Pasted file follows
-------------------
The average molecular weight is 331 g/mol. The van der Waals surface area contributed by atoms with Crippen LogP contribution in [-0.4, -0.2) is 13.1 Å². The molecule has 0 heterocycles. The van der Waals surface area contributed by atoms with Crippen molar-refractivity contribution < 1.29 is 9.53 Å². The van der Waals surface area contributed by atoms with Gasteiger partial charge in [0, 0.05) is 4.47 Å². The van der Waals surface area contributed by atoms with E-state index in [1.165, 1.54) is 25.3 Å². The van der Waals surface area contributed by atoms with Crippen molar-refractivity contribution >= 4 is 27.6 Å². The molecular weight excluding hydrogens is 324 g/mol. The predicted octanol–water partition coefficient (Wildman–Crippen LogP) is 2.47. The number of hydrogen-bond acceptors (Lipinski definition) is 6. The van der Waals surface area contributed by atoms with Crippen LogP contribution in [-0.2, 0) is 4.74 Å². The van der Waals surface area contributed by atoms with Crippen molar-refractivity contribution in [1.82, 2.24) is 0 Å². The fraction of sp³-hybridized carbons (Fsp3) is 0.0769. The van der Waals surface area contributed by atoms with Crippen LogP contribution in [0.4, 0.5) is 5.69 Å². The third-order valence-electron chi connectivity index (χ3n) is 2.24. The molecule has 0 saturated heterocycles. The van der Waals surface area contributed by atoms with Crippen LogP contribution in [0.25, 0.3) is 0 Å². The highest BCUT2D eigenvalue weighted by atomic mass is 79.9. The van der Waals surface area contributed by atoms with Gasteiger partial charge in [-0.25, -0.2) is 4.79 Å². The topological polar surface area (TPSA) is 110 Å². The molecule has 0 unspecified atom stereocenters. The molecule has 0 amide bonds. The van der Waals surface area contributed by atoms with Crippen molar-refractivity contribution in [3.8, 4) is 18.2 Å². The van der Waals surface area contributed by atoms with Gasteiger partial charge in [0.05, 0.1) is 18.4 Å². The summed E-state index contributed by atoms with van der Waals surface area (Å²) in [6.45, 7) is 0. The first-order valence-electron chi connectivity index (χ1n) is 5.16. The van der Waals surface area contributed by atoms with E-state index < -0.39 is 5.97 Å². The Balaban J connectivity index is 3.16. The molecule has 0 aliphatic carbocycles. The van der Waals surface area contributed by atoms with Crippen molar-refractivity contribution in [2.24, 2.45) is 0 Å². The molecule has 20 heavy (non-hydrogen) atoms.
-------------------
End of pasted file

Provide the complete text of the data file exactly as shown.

The average molecular weight is 331 g/mol. The van der Waals surface area contributed by atoms with Crippen LogP contribution in [-0.4, -0.2) is 13.1 Å². The molecule has 0 heterocycles. The van der Waals surface area contributed by atoms with Crippen molar-refractivity contribution < 1.29 is 9.53 Å². The van der Waals surface area contributed by atoms with Gasteiger partial charge in [0, 0.05) is 4.47 Å². The van der Waals surface area contributed by atoms with E-state index in [1.165, 1.54) is 25.3 Å². The van der Waals surface area contributed by atoms with Crippen molar-refractivity contribution >= 4 is 27.6 Å². The molecular weight excluding hydrogens is 324 g/mol. The predicted octanol–water partition coefficient (Wildman–Crippen LogP) is 2.47. The number of hydrogen-bond acceptors (Lipinski definition) is 6. The van der Waals surface area contributed by atoms with Crippen LogP contribution in [-0.2, 0) is 4.74 Å². The van der Waals surface area contributed by atoms with Crippen molar-refractivity contribution in [1.82, 2.24) is 0 Å². The fraction of sp³-hybridized carbons (Fsp3) is 0.0769. The van der Waals surface area contributed by atoms with Crippen LogP contribution in [0.4, 0.5) is 5.69 Å². The third-order valence-electron chi connectivity index (χ3n) is 2.24. The molecule has 0 saturated heterocycles. The van der Waals surface area contributed by atoms with Crippen LogP contribution in [0.25, 0.3) is 0 Å². The highest BCUT2D eigenvalue weighted by atomic mass is 79.9. The van der Waals surface area contributed by atoms with Gasteiger partial charge in [-0.25, -0.2) is 4.79 Å². The topological polar surface area (TPSA) is 110 Å². The molecule has 0 unspecified atom stereocenters. The molecule has 0 amide bonds. The van der Waals surface area contributed by atoms with Crippen molar-refractivity contribution in [3.8, 4) is 18.2 Å². The van der Waals surface area contributed by atoms with Gasteiger partial charge in [0.05, 0.1) is 18.4 Å². The summed E-state index contributed by atoms with van der Waals surface area (Å²) in [6.45, 7) is 0. The first-order valence-electron chi connectivity index (χ1n) is 5.16. The van der Waals surface area contributed by atoms with E-state index < -0.39 is 5.97 Å². The Balaban J connectivity index is 3.16. The molecule has 0 aliphatic carbocycles. The van der Waals surface area contributed by atoms with Crippen molar-refractivity contribution in [2.24, 2.45) is 0 Å². The molecule has 20 heavy (non-hydrogen) atoms.